Last Updated on May 5, 2015, by eNotes Editorial. Word Count: 398
“When We with Sappho” is a poem of 126 lines, divided into a four-line epigraph and six stanzas of varying length. The poem is unrhymed and written in a loosely syllabic form. Most lines have seven to nine syllables, but the number varies from two to fifteen. The title refers...
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“When We with Sappho” is a poem of 126 lines, divided into a four-line epigraph and six stanzas of varying length. The poem is unrhymed and written in a loosely syllabic form. Most lines have seven to nine syllables, but the number varies from two to fifteen. The title refers to the Greek lyric poet who lived in the seventh and sixth centuries b.c.e. Lines of Sappho’s poetry are quoted in the epigraph and read by the lovers in the poem. In the epigraph, the description of wind blowing through an apple orchard inducing sleep links her poetry to what occurs in the poem.
The first stanza introduces the subject of the poem, the poet and his lover spending a summer’s day in an abandoned apple orchard. The situation is typical of many lyric poems celebrating the pleasures of love. The poem is written in the first person; the speaker addresses his love directly. He tells her to put down the book of “this dead Greek woman” and love him.
The scene shifts in the second stanza from the New England orchard to the Greek islands where Sappho once lived. Reflecting the title of the poem, the personalities of the lovers merge with that of Sappho.
In stanza 3, a thunderstorm forming in the distance encourages the lovers to undress. The description of the storm parallels the desire building in the lovers. Lines such as the “virile hair of thunder storms/ Brushes over the swelling horizon” foreshadow the lovemaking soon to come.
The lovers pause in stanza 4 to read again Sappho’s poetry. Just as the few surviving fragments exist separated from the original contexts, the lovers are isolated in this moment. This is a common lyric theme: that in order to be preserved, love must be protected from the outside world.
In the fifth stanza, the lovemaking has ended, excitement replaced by “stillness” and relaxation.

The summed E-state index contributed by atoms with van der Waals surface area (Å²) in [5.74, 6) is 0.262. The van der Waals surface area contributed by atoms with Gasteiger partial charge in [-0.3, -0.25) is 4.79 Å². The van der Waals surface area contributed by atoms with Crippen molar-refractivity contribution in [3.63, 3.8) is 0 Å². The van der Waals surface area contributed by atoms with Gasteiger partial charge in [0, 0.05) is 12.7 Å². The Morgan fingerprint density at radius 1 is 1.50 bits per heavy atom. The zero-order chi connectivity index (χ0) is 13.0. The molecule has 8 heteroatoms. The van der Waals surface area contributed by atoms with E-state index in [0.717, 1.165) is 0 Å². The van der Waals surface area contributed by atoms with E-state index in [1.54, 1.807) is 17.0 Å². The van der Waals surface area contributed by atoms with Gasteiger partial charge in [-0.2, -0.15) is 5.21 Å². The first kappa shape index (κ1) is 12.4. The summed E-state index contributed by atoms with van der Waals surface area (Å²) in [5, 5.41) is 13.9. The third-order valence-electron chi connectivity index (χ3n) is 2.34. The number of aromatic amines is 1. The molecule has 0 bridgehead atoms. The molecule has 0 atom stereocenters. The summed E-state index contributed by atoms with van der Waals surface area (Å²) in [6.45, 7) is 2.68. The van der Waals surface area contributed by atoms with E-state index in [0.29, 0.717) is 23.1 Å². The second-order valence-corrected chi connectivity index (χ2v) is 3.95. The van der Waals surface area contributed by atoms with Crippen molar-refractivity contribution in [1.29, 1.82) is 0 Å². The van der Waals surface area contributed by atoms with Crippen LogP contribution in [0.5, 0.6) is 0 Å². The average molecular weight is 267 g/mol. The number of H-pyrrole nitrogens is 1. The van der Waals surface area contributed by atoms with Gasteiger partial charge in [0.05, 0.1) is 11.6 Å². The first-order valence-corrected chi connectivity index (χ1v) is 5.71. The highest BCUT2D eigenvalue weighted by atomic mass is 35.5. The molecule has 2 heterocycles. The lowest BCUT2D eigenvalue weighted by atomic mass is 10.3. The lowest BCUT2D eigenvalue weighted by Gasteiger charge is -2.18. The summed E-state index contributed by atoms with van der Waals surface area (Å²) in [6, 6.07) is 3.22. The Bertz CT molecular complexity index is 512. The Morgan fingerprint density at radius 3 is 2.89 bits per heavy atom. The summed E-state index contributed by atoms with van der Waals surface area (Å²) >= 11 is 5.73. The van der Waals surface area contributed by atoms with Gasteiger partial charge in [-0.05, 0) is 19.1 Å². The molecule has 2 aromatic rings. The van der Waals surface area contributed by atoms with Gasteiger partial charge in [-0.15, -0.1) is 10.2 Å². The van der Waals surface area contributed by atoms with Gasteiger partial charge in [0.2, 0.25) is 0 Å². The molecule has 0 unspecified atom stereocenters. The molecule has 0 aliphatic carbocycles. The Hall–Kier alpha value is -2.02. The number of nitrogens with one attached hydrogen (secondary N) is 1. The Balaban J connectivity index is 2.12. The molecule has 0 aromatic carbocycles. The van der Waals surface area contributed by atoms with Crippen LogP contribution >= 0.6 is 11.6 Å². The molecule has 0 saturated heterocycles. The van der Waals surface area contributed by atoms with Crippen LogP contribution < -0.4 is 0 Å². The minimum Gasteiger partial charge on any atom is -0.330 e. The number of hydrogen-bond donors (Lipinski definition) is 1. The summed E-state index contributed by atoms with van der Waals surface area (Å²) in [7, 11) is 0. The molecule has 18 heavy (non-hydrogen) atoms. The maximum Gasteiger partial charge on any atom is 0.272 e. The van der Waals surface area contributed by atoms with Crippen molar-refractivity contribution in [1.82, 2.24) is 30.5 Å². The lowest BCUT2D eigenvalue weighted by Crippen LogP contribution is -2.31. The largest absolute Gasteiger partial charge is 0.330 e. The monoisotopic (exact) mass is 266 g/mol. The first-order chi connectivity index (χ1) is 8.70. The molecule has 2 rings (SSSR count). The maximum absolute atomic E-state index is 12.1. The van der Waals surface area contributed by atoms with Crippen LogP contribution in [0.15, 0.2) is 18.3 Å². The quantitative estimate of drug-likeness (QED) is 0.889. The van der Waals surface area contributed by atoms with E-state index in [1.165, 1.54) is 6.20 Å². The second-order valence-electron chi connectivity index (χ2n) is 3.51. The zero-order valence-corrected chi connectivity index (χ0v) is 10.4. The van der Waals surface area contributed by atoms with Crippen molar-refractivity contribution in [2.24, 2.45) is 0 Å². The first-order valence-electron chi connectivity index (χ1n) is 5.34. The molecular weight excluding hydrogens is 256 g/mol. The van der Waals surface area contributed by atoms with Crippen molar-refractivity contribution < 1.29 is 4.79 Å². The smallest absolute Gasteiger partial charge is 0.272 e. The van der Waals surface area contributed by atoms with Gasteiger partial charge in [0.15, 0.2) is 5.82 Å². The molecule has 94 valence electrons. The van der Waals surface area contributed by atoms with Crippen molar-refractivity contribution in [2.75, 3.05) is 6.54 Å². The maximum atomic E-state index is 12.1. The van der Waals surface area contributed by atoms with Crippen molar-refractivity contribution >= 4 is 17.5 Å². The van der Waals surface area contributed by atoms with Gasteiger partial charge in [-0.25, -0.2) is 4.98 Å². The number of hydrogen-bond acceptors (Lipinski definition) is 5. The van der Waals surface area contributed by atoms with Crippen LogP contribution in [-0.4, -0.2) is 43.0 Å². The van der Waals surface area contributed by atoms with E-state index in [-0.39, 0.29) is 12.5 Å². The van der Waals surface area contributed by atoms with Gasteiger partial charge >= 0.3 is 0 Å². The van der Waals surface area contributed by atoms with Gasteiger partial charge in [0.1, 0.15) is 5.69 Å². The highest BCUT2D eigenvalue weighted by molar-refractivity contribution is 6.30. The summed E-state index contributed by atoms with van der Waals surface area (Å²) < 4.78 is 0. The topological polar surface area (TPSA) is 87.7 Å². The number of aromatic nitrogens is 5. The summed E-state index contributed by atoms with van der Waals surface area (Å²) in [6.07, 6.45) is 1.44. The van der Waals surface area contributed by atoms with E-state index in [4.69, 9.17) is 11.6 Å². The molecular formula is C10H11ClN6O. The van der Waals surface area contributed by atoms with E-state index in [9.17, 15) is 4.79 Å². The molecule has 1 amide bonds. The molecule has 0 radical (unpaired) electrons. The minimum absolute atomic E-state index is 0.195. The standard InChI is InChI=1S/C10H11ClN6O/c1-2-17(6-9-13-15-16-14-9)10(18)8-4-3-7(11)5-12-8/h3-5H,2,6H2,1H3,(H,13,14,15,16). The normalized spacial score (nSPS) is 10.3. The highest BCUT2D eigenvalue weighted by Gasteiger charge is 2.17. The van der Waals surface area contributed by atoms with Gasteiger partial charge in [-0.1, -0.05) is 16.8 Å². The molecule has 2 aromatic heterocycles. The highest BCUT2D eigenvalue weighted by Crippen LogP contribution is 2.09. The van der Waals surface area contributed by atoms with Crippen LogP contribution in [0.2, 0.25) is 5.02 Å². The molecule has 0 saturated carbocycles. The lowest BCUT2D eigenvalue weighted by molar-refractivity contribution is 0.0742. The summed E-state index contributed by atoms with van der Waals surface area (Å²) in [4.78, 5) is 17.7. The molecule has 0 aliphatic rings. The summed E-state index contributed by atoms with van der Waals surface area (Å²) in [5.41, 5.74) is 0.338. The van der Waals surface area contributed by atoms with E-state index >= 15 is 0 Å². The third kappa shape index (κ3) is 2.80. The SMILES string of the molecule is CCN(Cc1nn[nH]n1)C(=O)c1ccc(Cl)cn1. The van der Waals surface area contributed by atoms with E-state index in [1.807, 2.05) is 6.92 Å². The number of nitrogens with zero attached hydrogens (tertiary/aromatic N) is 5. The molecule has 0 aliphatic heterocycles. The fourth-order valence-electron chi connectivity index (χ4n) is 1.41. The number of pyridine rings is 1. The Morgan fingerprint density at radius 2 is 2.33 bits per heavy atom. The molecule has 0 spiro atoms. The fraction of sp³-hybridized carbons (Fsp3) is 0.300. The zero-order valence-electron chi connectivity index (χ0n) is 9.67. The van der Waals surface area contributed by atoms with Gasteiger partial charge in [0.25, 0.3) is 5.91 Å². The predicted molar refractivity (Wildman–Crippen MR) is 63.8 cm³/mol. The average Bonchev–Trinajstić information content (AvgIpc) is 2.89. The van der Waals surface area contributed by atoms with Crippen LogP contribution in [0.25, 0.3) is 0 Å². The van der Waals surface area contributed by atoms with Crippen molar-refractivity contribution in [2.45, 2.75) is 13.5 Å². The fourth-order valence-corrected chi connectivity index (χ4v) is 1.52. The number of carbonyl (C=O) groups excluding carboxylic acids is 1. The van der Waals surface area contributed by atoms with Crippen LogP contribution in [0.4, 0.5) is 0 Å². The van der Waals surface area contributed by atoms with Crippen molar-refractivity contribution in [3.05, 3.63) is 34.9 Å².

In the last stanza, the lovers begin to fall asleep, as fulfilled in their love as the year that reaches its peak and “moves to autumn.” The significance of the poem’s title now is clarified, as the lovers, “with Sappho, move towards death.” Rather than end on this somber note, however, Kenneth Rexroth echoes a phrase from stanza 1. Celebrating the beauty of his love, the speaker holds her as if he held “the bird filled/ Evening sky of summer.”
Last Updated on May 5, 2015, by eNotes Editorial. Word Count: 318
Repetition of sounds and words is a key device in “When We with Sappho.” The frequent repetition of the sibilant s sound is well illustrated by the epigraph. The words “sounds,” “sprays,” “leaves,” “slumber,” and “pours” imitate the noise of the wind in the trees and invoke a feeling of drowsiness in the reader. Many uses of this s sound can be found throughout the poem. Using the sounds of words to suggest their meanings is called onomatopoeia.
The repetition of words is meant to be not only hypnotic but seductive. The speaker repeats phrases to persuade his companion to make love: “Lean back,” “Take off,” “Kiss me.” Similarly, Rexroth seeks to bring the reader under the spell of his strong, commanding voice. Adding to the imperative mood are the repeated references to death: “this dead Greek woman,” “dead tongues,” the “ruinous/ Orchard,” and the “ancient apple trees.” The lovers’ own mortality is thus gently but insistently emphasized.
Rexroth also uses repetition to guide the reader through the changing stages in the poem. When the lovers pause in the fourth stanza, he twice repeats the request “Read to me again.” In stanza 5, the desire to remain quiet, prolonging the ecstasy, is signaled by the repeated command “Do not,” and by the repeated words “still” and “stillness.”
In the last stanza, repetition serves two purposes: to emphasize the theme of mortality, through the use of words such as “move,” “autumn,” “sleep,” and “death,” and to return to the beginning of the poem, completing the circle and mirroring the natural cycles.
Some of the formal devices of the poem are subtle. In the final two stanzas, Rexroth reduces the number of lines in the stanzas and syllables in the lines so that the form corresponds to the experience. The poem builds and lengthens toward the climax of the lovemaking in stanza 4, then shortens as the day moves to an end.